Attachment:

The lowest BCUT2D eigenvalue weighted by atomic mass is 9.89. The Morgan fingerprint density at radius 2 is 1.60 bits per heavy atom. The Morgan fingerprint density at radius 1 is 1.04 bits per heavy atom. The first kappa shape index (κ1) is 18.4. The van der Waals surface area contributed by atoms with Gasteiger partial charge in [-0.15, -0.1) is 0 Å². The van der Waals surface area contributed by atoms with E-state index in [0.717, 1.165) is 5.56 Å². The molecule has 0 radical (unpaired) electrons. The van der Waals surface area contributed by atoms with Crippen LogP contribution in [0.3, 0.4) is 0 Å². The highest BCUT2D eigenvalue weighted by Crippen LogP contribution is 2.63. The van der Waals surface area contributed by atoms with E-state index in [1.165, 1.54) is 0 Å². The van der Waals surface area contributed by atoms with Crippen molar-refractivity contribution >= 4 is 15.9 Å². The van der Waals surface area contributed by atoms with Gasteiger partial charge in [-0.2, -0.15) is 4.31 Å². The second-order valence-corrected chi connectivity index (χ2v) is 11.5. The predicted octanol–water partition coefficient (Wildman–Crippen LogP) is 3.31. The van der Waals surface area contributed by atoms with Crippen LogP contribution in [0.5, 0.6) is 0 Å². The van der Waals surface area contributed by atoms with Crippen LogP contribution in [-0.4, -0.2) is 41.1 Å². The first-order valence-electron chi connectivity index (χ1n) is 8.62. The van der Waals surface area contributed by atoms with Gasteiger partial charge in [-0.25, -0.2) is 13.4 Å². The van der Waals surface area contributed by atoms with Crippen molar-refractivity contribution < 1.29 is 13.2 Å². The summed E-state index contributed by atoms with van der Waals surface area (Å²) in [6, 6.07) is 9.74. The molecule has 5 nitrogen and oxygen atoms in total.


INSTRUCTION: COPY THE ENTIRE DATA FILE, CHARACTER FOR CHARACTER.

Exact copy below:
The lowest BCUT2D eigenvalue weighted by atomic mass is 9.89. The Morgan fingerprint density at radius 2 is 1.60 bits per heavy atom. The Morgan fingerprint density at radius 1 is 1.04 bits per heavy atom. The first kappa shape index (κ1) is 18.4. The van der Waals surface area contributed by atoms with Gasteiger partial charge in [-0.15, -0.1) is 0 Å². The van der Waals surface area contributed by atoms with E-state index in [0.717, 1.165) is 5.56 Å². The molecule has 0 radical (unpaired) electrons. The van der Waals surface area contributed by atoms with Crippen LogP contribution in [0.3, 0.4) is 0 Å². The highest BCUT2D eigenvalue weighted by Crippen LogP contribution is 2.63. The van der Waals surface area contributed by atoms with E-state index in [1.165, 1.54) is 0 Å². The van der Waals surface area contributed by atoms with Crippen molar-refractivity contribution >= 4 is 15.9 Å². The van der Waals surface area contributed by atoms with Gasteiger partial charge in [-0.2, -0.15) is 4.31 Å². The second-order valence-corrected chi connectivity index (χ2v) is 11.5. The predicted octanol–water partition coefficient (Wildman–Crippen LogP) is 3.31. The van der Waals surface area contributed by atoms with Crippen LogP contribution in [0.5, 0.6) is 0 Å². The van der Waals surface area contributed by atoms with Crippen LogP contribution in [-0.4, -0.2) is 41.1 Å². The first-order valence-electron chi connectivity index (χ1n) is 8.62. The van der Waals surface area contributed by atoms with Gasteiger partial charge in [-0.25, -0.2) is 13.4 Å². The van der Waals surface area contributed by atoms with Crippen molar-refractivity contribution < 1.29 is 13.2 Å². The summed E-state index contributed by atoms with van der Waals surface area (Å²) in [6, 6.07) is 9.74. The molecule has 5 nitrogen and oxygen atoms in total.